In general, there is probably not much that public health professionals and the food industry can agree on when it comes to Canada's forthcoming new food guide.
In short, public health would like to see the driver discourage the consumption of sugary beverages, over-processed foods, processed meat, trans fats and an exchange is recommended so that people are encouraged to replace their saturated fats with unsaturated fats. Public health would also like to see the driver discourage the frequent use of restaurants, encourage cooking and promote the consumption of these cooked meals, ideally with their loved ones, on a regular basis. There are more, but this is the key ingredient.
The food industry would like to see the driver avoid the discouragement of any particular food, he would like to see dairy products retain the distinct category of separate foods while not warning about chocolate milk, saturated fat exchanges, and they wanted a soft and ambiguous language around processed foods and others.
But there is one area where public health and the food industry agree wholeheartedly – both agree that the driver is of great importance and has a real impact on the Canadian food.
No, the Canadians do not buy with the Wizard in hand, but the industry relies on the Guide's marketing and sales messages. For example, if the Guide has effectively eliminated the dairy category and has properly integrated dairy products with other sources of protein, the dairy industry can no longer suggest to children (even kindergartens), parents, teachers and others that we need a a specific number of dairy products per day. This, in turn, along with the removal of chocolate milk as the equivalent of a dairy product, will, over time, affect school milk programs and will certainly affect "dairy trainers"that schools will get in touch with students and will rule out the dairy industry's ability to buy oblique surveys designed to provide a veneer product for their health, launch applications to ensure that you have enough and when writing articles dairy products in the media, there will no longer be a rejection line that is included for how many portions the Guide recommends daily.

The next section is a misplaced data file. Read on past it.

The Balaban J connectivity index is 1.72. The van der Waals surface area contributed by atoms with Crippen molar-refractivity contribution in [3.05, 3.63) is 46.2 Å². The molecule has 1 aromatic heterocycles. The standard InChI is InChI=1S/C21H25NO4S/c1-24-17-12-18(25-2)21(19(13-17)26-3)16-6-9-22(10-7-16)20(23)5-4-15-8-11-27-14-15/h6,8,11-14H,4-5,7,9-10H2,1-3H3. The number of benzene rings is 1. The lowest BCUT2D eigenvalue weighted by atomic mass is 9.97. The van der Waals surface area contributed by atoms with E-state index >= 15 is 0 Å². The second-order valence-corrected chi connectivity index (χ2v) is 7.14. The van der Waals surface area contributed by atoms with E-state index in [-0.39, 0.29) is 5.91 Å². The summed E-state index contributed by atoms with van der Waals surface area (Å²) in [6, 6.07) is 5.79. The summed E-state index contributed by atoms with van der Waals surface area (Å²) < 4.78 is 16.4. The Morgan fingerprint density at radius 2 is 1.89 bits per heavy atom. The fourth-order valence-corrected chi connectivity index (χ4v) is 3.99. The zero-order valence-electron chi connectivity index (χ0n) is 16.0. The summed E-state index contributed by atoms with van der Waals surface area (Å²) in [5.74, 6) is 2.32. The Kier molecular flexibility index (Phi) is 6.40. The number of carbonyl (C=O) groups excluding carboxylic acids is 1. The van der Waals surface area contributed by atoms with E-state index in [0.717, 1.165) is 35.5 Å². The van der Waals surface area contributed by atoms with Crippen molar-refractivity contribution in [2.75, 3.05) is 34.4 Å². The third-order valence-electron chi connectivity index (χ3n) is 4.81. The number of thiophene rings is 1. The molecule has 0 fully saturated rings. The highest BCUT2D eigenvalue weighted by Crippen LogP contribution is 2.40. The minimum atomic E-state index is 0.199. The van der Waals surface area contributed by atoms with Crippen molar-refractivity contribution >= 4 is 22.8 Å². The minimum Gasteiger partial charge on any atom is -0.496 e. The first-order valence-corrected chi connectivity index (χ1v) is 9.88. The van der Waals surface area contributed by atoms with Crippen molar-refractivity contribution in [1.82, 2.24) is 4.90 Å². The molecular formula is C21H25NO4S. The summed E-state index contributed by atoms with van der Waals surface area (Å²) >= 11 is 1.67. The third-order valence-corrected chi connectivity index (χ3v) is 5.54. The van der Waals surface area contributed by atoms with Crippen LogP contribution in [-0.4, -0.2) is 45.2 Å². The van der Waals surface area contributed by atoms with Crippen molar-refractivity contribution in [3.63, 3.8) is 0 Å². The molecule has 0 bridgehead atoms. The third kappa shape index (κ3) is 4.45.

And all of this will undoubtedly affect sales of dairy products.
What, of course, is the reason why the dairy industry has launched a campaign for many years to prevent changes in the dairy driver's recommendations. They have sent letters to health Canada and ministers, have sowed the media with interviews and concerns and have even created a front group of astroturf called "Keep Canadians Healthy" that prompted Facebook ads to the public, encouraging them to be anxious and upset on plans to downgrade dairy products and by providing the public with a call for action and filling in the blank form for sending their Members (scroll down through the link me to see).
So, the next time you hear someone non-existent (or revealing) suggesting that the Guide does not matter (as the Canadian Taxation Federation did to CBC at The National two days ago, for example), remember that the only place where public health and the food industry fully agree with the driver is the fact that it is very important to what the Canadians buy and, consequently, to what the Canadians eat.